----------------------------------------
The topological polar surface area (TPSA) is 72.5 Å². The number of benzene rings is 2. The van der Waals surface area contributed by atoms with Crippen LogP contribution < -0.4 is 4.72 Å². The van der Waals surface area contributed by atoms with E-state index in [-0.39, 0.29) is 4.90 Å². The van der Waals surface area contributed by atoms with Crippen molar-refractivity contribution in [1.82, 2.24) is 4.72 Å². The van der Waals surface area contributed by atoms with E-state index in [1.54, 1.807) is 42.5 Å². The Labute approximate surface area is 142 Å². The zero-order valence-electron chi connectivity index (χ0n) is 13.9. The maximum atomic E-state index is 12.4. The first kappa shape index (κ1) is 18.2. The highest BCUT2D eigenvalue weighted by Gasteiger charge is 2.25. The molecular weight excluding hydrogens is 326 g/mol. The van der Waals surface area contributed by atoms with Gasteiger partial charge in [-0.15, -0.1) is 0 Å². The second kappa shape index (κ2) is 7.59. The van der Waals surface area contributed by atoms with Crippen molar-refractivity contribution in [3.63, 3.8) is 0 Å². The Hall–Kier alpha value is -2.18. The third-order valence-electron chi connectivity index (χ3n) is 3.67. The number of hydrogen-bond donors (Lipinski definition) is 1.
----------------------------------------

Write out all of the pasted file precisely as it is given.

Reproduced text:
The topological polar surface area (TPSA) is 72.5 Å². The number of benzene rings is 2. The van der Waals surface area contributed by atoms with Crippen LogP contribution < -0.4 is 4.72 Å². The van der Waals surface area contributed by atoms with E-state index in [-0.39, 0.29) is 4.90 Å². The van der Waals surface area contributed by atoms with Crippen molar-refractivity contribution in [1.82, 2.24) is 4.72 Å². The van der Waals surface area contributed by atoms with E-state index in [1.54, 1.807) is 42.5 Å². The Labute approximate surface area is 142 Å². The zero-order valence-electron chi connectivity index (χ0n) is 13.9. The maximum atomic E-state index is 12.4. The first kappa shape index (κ1) is 18.2. The highest BCUT2D eigenvalue weighted by Gasteiger charge is 2.25. The molecular weight excluding hydrogens is 326 g/mol. The van der Waals surface area contributed by atoms with Gasteiger partial charge in [-0.15, -0.1) is 0 Å². The second kappa shape index (κ2) is 7.59. The van der Waals surface area contributed by atoms with Crippen molar-refractivity contribution in [3.63, 3.8) is 0 Å². The Hall–Kier alpha value is -2.18. The third-order valence-electron chi connectivity index (χ3n) is 3.67. The number of hydrogen-bond donors (Lipinski definition) is 1.